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    Lock up anything rotating in relation to the clutch and then apply a torque wrench with appropiately sized socket tot the clutch nut, then bend the washer to lock it in place, if so equipped.

    The only thing I'm surprised about in this build is the lack of a hone job and new rings. But I suppose it won't burn TOO MUCH oil.

    What is the opinion of more seasoned experts in the line of piston rings and hones on reassembly? I have usually been told the two are mandatory upon disassembly of any internal combustion engine, whether 2 or 4 stroke. Although come to think of it, 2 stroke engine 50ccs I think I may have re-used the same rings, but without much noticeable smoking since it was 2-stroke, but also without much noticeable compression loss since I never checked it. Thoughts?
    #49
  10. Ivanych

    Ivanych Ivanych

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    Lost roundness (round shape) of the cylinder and the rings
    in the long work of the motor. (in the direction of the swing rod). Rings can not be set at the old place after the removal of the from motor. This is not good.
    Measurements are required.
    #50
  11. elsalvadorklr

    elsalvadorklr southern xr rider

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    i beg to differ on one point

    I had a base gasket leak happen on my 88 xr600...new piston and oem rings maybe had 2k miles on it...

    so on the advice of an EXPERT I was told to replace gasket and reinstall it all back again...

    he specifically said that the rings dont know jack squat if they are in or out of the cylinder...I didnt even realign the rings since the rings naturally rotate in the cylinder under normal engine running

    since it was a fresh rebore and hone and rings and piston there was no need to rehone anything

    however in the op's case this would be reccomended since he is dealing with original worn out parts...

    in my case no compression loss and absolutely no smoking...

    also I dry install pistons and rings now after a sort of bad incident with oiling the rings too much on my first rebuild...

    cheers
    #51
  12. LandsVW

    LandsVW Been here awhile

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    ...I agree with this, I've always understood that the rings rotate in the bore as the engine runs, so it's a loss/gain of 0 when reinstalling the same rings and not honing... Whether it smokes or not, depends on if it smoked before PO took it apart.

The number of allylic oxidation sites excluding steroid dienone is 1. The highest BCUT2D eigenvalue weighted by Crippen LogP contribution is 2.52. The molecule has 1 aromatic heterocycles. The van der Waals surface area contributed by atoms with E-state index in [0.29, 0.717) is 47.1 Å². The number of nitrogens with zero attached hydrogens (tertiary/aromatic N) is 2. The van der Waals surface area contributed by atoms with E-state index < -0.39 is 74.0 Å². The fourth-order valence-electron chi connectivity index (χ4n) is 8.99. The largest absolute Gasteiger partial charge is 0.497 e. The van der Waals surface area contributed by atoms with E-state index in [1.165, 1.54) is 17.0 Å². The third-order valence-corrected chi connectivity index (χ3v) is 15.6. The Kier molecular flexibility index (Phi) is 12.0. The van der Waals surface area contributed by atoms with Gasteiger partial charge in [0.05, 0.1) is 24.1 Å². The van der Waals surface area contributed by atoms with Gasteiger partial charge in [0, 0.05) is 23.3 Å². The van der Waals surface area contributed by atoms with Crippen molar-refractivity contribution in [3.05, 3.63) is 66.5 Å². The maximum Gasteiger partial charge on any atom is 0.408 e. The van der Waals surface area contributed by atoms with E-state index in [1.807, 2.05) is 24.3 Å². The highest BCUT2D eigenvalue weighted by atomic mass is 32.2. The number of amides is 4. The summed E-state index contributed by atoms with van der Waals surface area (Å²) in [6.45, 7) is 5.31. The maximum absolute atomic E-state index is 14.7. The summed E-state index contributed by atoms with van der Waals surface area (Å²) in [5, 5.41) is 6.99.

#52
  13. elsalvadorklr

    elsalvadorklr southern xr rider

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    exactly

    Ill only add that if you are already low on comp, or smoking or the cylinder lost its hone marks or is shiny you are doing the rebuild a disservice

    a simple rehone even on old rings is better than nothing...

    since mine was all new and oem and really tight there was no need for any of this...

    however on an old tired engine even just new rings and a hone will pretty much get you the most bag for buck:D and performance
    #53
  14. LandsVW

    LandsVW Been here awhile

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    and, I could be wrong... I'll keep everyone posted on the outcome tho! :)
    #54
  15. LandsVW

    LandsVW Been here awhile

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    btw I really enjoyed your thread about the XL600 - truly a worthy saga!
    #55
  16. elsalvadorklr

    elsalvadorklr southern xr rider

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    xl600 or

    88 xr600? jejeje

    thanks

    glad it was of some use:D
    #56
  17. redprimo

    redprimo Been here awhile

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    This is so true. On the xl500 basket case that I picked up and transported for a buddy it came to me sans the seat, cam, and cam chain. I still have his front and rear fender but I reaized that as I was unloading everything from my truck into his garage. Then yeasterday I found a rear brake backing plate that is not from any of my bikes.

    Good luck on the house thing.
    #57
  18. Zombie_Stomp

    Zombie_Stomp Aspiring human

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    The rings don't really rotate. There isn't really any force in the engine to rotate them. We are always advised anywhere we look to position the ring end gaps away from each other to minimize blow-by, why would that be done if the rings rotated? I think every time i have disassembled an engine, the ring end gaps have been away from each other, as installed. Some pistons have a positioning pin to keep them from rotating, but any rotation of a piston ring is like 1mm per 60,000 miles.

    And yes, in the case of a piston that has not seated to it's freshly honed bore, sure, maybe skip the hone and new rings. But if the bike has a thousand miles on it, this has been seated and worn to a shine and needs replacement.

    We'll check for smoke and compression!
    #58
  19. elsalvadorklr

    elsalvadorklr southern xr rider

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    eeeh

    not quite agree there...

    cylinders dont get shiny after a thousand miles on the hone at all(mine wasnt)...takes a long time for that to happen

    second the ring end gaps are positioned like honda says to so as to avoid any issues after the rebuild...or for the breakin milkes so you dont get any blow by...

    the rings do move...since they ALL move its likely that they all are relatively in the same position when rebuilt...the actual piston has a circular motion to it...there is a little play at the rod, a little at the pin...etc...

    anyways

    a set of rings and a deglazing with even a ball hone would be better than nothing...
    #59
  20. LandsVW

    LandsVW Been here awhile

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    I think it was the XL600? you were getting parts sent to you, moving, sailing, hit by a car, and getting married all about the same time?
    #60